A collection of short stories and journalistic commentaries depicting my simple life
and how I fit in with the modern day universe of our times





I’ll tell you an old fashioned story,
That grandfather used to relate.
Of a joiner and building contractor,
His name, it was Sam Oglesthwaite

In a shop on the banks of the Irwell,
Old Sam used to follow his trade.
In a place you’ll have heard of called Bury,
You know, where black puddings are made.

Sam were filling holes with some putty,
When in through the door walked an old blower.
His face was fair covered in whiskers,
The old chap said “good morning, I’m Noah.”

Sam asked Noah, “what’s your business?”
And the old chap went on to remark.
That not liking the look of the weather,
He was thinking of building an ark.

He’d gotten the wood for the bulwarks,
And all t’other ship building junk.
And wanted some nice bird’s eye maple,
To panel the sides of his bunk.

Now maple were Sam’s mono poly,
That means it were all his to cut.
And nobody else hadn’t got none,
So he asked Noah, three fifty a foot.

“It be too much”, replied our old Noah,
“A pound a foot’s more near the mark.”
“A pound every foot and when rain comes,
I’ll give you a ride in my Ark.”

But neither would budge in the bargain,
The old chaps in kind of a jam.
So Sam put his tongue out at Noah,
And Noah made long bacon at Sam.

In wrath and ill feeling they parted,
Not knowing when they’d meet again.
And Sam had forgot all about it,
Till one day it started to rain.

It rained and it rained for a fortnight,
And flooded the old countryside.
It rained and it still kept on raining,
Till the Irwell were fifty miles wide.

The houses were soon under water,
And folks to their roofs had to climb.
They said, ‘twas the rottenest summer,
That bury had had for some time.

The rain showed no sign of abating,
And water rose hour by hour.
Till the only dry land was at Blackpool,
And that were on top of the tower.

So Sam started swimming to Blackpool,
It took him best part of a week.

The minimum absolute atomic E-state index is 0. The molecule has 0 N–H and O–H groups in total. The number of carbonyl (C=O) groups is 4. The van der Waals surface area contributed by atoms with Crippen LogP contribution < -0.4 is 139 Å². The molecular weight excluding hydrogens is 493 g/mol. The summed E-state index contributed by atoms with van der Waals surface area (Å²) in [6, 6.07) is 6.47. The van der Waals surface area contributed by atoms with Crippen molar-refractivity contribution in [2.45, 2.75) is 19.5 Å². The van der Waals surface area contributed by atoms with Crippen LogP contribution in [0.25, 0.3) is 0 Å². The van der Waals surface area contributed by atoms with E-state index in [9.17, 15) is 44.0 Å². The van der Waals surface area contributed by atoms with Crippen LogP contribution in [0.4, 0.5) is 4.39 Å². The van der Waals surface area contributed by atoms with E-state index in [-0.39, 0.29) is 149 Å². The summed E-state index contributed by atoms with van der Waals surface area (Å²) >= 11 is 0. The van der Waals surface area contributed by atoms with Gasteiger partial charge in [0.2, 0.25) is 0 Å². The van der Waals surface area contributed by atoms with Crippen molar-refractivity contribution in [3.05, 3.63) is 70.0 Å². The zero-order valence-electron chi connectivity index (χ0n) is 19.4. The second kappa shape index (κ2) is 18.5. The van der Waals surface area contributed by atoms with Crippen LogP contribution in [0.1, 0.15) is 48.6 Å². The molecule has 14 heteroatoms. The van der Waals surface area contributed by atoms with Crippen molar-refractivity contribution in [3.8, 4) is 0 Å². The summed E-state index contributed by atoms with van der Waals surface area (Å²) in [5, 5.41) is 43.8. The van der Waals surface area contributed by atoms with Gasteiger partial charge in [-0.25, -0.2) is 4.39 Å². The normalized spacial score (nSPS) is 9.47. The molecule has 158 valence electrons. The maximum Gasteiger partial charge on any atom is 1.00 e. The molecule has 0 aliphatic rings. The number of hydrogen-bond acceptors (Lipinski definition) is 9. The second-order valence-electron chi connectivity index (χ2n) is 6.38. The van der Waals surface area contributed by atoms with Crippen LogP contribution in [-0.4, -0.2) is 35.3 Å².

His clothes were wet through when he got there,
And his boots were beginning to leak.

He stood to his watch chain in water,
On tower top just before dark.
When who should come sailing towards him?
But old Noah, steering his ark.

They stared at each other in silence,
Till the ark were alongside, all but.
Then Noah said, “What price yon maple?”
Sam answered, “Three fifty a foot.”

Noah said, “Nay, I’ll make thee an offer,
Same as I did t’other day.
A pound a foot and a free ride,
Now come on lad what does thy say?”

“Three fifty a foot”, came the answer,
So Noah his sail had to hoist.
And sail off again in a dudgeon,
While Sam stood, determined but moist.

Noah cruised round flying his pigeons,
Till fortieth day of the wet.
And on his way back passing Blackpool,
He saw old Sam standing there yet.

His chin just stuck out of the water,
A comical figure he cut.
Noah said, “Now what price is your maple?”
Sam answered, “Three fifty a foot.”

Said Noah, “You’d best take my offer,
It’s last time I’ll be here abouts.
And if water comes half an inch higher,
I’ll happen get maple for nowt.

“Three fifty a foot it’ll cost you!
And as for me”, Sam says “don’t fret.
The sky’s took a turn since this morning,
I think it’ll brighten up yet.”





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